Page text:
What You Should Know Before Eating Another Pineapple

There's nothing better than relishing in a slice of pineapple on a hot summer day by the pool or at a picnic. They can even be a delicious accompanying ingredient to shrimp in a grilled kabob, or even baked and enjoyed in a delectable pineapple upside down cake. Pineapples, which are native to the Caribbean, Brazil, and Paraguay and are a major Hawaiian export (via WebMD), have some incredible health benefits, however, eating one is also not without drawbacks.

Eat This, Not That reports that pineapple contains bromelain. When it comes to health benefits, the enzyme acts as an anti-inflammatory, which alleviates pain for people with conditions like arthritis and gum disease as well as helps heal injuries like bruises.

"Bromelain contains anti-inflammatory properties that have been used to reduce pain and swelling from burns, joint pain, and other inflammatory diseases," stated registered dietitian Jonathan Valdez, as quoted by Eat This, Not That.

Pineapples have some sweet health benefits

There are myriad other health benefits that come from eating pineapple, including lowering blood pressure, as bromelain reduces blood clotting and encourages the creation of blood cells. In addition to bromelain, pineapple also contains manganese, which can help with bone strength (via Eat This, Not That). Additionally, with only 70 to 85 calories per cup, eating pineapple, like other fruits, can help with weight loss (via WebMD).

"People tend to eat fewer calories overall if they consume several cups of fruits and vegetables every day as a part of a well-balanced diet," said chef Julie Andrews, RDN (via Everyday Health).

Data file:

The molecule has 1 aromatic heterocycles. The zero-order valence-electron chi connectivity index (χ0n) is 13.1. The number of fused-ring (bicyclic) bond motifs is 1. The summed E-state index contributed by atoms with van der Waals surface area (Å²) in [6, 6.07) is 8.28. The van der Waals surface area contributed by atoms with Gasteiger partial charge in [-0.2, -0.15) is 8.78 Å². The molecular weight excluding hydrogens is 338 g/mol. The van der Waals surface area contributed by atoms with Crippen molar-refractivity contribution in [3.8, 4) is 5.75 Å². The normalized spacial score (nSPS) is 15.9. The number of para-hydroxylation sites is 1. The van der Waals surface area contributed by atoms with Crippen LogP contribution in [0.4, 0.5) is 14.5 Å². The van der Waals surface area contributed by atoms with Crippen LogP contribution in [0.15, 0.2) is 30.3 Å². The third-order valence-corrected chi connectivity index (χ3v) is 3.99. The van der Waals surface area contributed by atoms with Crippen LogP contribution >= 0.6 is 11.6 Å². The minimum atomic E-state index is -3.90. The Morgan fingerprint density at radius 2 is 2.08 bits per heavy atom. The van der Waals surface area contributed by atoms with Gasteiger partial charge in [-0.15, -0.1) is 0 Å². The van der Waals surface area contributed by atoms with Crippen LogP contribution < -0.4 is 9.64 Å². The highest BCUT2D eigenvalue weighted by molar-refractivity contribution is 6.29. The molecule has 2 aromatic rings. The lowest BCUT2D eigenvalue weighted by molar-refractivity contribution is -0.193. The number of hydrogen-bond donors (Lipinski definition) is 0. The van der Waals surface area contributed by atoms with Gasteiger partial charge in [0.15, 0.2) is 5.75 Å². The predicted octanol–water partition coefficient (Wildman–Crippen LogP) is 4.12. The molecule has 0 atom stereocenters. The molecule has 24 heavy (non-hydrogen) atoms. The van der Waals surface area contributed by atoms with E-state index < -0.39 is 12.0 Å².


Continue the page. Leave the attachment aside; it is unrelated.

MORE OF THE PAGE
Pineapples are also rich in vitamin C, and eating one cup will give you over 100% of your daily necessary amount (via Eat This, Not That), which also has valuable anti-inflammatory properties that can reduce joint pain and help prevent heart disease (via Eat This, Not That).

Finally, eating pineapple might help aid in digestion, particularly in people with IBD, as the anti-inflammatory properties of bromelain can potentially ease symptoms. However, as Valdez points out, a conclusive link between bromelain and IBD treatment is yet to be established (via Eat This, Not That).

Pineapple's not-so-sunny side

While pineapple may be delicious, nutritious, and as we've discovered, chock-full of potential health benefits, eating a pineapple isn't all fun and games. There are some downsides to consuming the fruit, especially when eaten in excess.

"Eating too much can cause tenderness of the mouth, lip, and tongue," said Valdez (via Eat This, Not That).

Fortunately, there is a way to avoid these uncomfortable symptoms. Erin Palinski-Wade, RD, recommends cooking or grilling pineapple to break down the bromelain enzyme or to steer clear of the parts of the pineapple near the stem and the core, as these contain the highest levels of bromelain (via Eat This, Not That).

In addition to potentially painful mouth sensations, pineapple can have some negative side effects on your health. The fruit can lead to diarrhea and vomiting, which occurs in people with bromelain sensitivities, or even hives and mouth swelling, as pineapples are a source of latex. Therefore, those with latex allergies should avoid the fruit (via Eat This, Not That).